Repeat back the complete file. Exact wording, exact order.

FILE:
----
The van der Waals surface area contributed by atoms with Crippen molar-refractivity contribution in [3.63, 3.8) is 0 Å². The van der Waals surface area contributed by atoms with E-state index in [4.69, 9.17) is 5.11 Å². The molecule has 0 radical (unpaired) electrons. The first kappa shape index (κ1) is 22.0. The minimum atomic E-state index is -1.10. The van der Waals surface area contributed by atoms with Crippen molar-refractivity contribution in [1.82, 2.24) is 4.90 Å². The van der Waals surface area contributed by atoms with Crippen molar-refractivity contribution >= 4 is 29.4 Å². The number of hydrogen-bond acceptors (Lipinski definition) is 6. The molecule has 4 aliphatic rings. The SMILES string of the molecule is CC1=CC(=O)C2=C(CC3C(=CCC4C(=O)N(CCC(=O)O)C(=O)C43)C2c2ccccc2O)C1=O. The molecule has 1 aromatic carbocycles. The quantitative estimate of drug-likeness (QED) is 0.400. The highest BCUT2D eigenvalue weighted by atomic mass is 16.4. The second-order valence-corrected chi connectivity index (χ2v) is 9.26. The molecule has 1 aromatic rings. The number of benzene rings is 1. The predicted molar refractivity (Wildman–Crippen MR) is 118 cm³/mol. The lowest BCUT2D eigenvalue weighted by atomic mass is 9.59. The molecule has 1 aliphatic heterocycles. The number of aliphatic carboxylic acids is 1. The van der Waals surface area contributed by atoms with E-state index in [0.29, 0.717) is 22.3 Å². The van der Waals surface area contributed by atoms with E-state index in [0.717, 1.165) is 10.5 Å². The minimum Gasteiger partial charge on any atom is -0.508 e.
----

The van der Waals surface area contributed by atoms with Crippen molar-refractivity contribution in [3.63, 3.8) is 0 Å². The van der Waals surface area contributed by atoms with E-state index in [4.69, 9.17) is 5.11 Å². The molecule has 0 radical (unpaired) electrons. The first kappa shape index (κ1) is 22.0. The minimum atomic E-state index is -1.10. The van der Waals surface area contributed by atoms with Crippen molar-refractivity contribution in [1.82, 2.24) is 4.90 Å². The van der Waals surface area contributed by atoms with Crippen molar-refractivity contribution >= 4 is 29.4 Å². The number of hydrogen-bond acceptors (Lipinski definition) is 6. The molecule has 4 aliphatic rings. The SMILES string of the molecule is CC1=CC(=O)C2=C(CC3C(=CCC4C(=O)N(CCC(=O)O)C(=O)C43)C2c2ccccc2O)C1=O. The molecule has 1 aromatic carbocycles. The quantitative estimate of drug-likeness (QED) is 0.400. The highest BCUT2D eigenvalue weighted by atomic mass is 16.4. The second-order valence-corrected chi connectivity index (χ2v) is 9.26. The molecule has 1 aromatic rings. The number of benzene rings is 1. The predicted molar refractivity (Wildman–Crippen MR) is 118 cm³/mol. The lowest BCUT2D eigenvalue weighted by atomic mass is 9.59. The molecule has 1 aliphatic heterocycles. The number of aliphatic carboxylic acids is 1. The van der Waals surface area contributed by atoms with E-state index in [0.29, 0.717) is 22.3 Å². The van der Waals surface area contributed by atoms with E-state index in [0.717, 1.165) is 10.5 Å². The minimum Gasteiger partial charge on any atom is -0.508 e.